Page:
Diana, Princess of Wales, was born The Honourable Diana Frances Spencer on 1 July 1961 as the daughter of John Spencer, the Viscount Althorp, later 8th Earl Spencer and Frances Ruth Roche. She was born in Park House in Sandringham, Norfolk. She had two elder sisters, Jane and Sarah. Her elder brother John lived for just 10 hours. A younger brother named Charles is now the 9th Earl Spencer. He later said, “It was a dreadful time for my parents and probably the root of their divorce because I don’t think they ever got over it.”1 She was baptised at St. Mary Magdalene Church on 30 August 1961.
Diana grew up in Park House, which was leased from The Queen and the Royal Family frequently stayed at the neighbouring Sandringham House. She was on horseback from the age of three and developed a passion for animals. She had pet hamsters, rabbits and a cat named Marmalade. She was just seven years when her parents divorced. Her mother remarried to Peter Shand Kydd in 1969. Her father remarried to Raine McCorquodale in 1976 and Diana’s relationship with her stepmother was reportedly very bad. Raine later commented, “I am absolutely sick of the ‘Wicked stepmother’ lark. You’re never going to make me sound like a human being. because people like to think I’m Dracula’s mother but I did have a rotten time at the start and it’s only just getting better.”2 When her father became Earl Spencer in 1975, Diana became known as Lady Diana. The family then moved from Park House to Althorp.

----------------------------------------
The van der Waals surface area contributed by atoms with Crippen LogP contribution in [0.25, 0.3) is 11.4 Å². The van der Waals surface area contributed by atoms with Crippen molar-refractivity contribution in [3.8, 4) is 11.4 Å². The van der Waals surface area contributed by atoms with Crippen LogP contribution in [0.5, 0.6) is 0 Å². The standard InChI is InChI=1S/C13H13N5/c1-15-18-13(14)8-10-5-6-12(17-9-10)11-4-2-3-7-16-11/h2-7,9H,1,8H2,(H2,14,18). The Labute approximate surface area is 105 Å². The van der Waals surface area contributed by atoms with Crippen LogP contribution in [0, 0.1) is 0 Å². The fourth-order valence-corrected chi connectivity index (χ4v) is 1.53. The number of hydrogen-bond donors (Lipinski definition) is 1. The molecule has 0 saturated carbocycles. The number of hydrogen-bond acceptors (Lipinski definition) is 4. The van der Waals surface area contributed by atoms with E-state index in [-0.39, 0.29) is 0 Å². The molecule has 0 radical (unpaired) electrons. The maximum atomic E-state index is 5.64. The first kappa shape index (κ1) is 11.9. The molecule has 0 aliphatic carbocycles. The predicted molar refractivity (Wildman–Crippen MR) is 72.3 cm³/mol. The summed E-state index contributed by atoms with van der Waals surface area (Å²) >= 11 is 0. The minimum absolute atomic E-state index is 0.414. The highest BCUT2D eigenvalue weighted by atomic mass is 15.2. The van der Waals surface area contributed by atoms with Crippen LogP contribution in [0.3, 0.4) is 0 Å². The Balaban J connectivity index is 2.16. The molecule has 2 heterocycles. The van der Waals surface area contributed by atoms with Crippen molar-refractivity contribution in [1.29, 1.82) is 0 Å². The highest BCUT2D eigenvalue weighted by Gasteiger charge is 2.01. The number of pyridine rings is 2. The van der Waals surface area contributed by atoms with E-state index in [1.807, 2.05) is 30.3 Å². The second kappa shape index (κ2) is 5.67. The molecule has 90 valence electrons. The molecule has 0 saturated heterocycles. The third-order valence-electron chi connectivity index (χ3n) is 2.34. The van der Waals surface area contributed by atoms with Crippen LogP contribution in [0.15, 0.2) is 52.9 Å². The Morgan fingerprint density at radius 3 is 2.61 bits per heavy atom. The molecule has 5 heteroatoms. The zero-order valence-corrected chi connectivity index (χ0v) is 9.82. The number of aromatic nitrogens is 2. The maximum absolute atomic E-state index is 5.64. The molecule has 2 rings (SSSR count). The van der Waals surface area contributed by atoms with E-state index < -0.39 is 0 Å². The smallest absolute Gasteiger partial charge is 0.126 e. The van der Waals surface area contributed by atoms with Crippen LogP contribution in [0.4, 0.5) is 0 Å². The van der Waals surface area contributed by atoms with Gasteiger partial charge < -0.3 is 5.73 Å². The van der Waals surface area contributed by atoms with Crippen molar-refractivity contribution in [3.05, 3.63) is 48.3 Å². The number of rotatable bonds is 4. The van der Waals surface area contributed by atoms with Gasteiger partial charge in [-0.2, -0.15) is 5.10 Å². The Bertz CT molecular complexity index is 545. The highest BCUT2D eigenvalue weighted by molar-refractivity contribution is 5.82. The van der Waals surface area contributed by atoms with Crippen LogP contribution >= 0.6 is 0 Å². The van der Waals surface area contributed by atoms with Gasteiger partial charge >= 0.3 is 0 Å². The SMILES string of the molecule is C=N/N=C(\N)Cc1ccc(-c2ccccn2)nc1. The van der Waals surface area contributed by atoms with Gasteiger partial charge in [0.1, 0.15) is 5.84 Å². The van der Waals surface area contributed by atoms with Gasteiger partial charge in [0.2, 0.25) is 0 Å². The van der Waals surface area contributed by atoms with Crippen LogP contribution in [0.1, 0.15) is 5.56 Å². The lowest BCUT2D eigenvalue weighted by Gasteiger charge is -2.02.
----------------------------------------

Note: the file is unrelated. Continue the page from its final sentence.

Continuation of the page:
Diana was initially homeschooled before beginning her formal education at Silfield Private School and Riddlesworth Hall School. In 1973, she joined her elder sisters at West Heath Girls’ School before leaving at the age of 16. She then attended a finishing school for one term. As an 18th birthday present, she was given a flat in Earl’s Court by her mother, where she lived until 1981.
Diana first met Charles, Prince of Wales, when he was dating her elder sister Sarah. It wasn’t until 1980 that he took a serious interest in her as a potential bride. They met several times over the year before he proposed on 6 February 1981. Diana accepted, but the engagement was kept a secret for a few weeks. She lived at Clarence House and Buckingham Palace until the wedding. She made her first public appeared with her future husband in March 1981 at a charity ball, where she also met the Princess of Monaco (born Grace Kelly). She became the Princess of Wales when she married Charles on 29 July 1981 at St Paul’s Cathedral. She later said of her wedding, “I had tremendous hopes in my heart.”3 She was never officially Princess Diana, though she is often referred to as such.
On 21 June 1982, Diana gave birth to their first child, a son named William. In the first years of marriage, Diana made several attempts to hurt herself and even threw herself down the stairs while pregnant with William. “They were desperate cries for help. I just needed time to adjust to my new position.”4 She also suffered from bulimia. A second son named Harry was born on 16 September 1984. As Princess of Wales, she supported many charities, including working with HIV/AIDS patients in the early 1980s when much was still unknown about the disease. She was also the patron of the HALO Trust, an organisation that removes debris, such as landmines, left behind by war.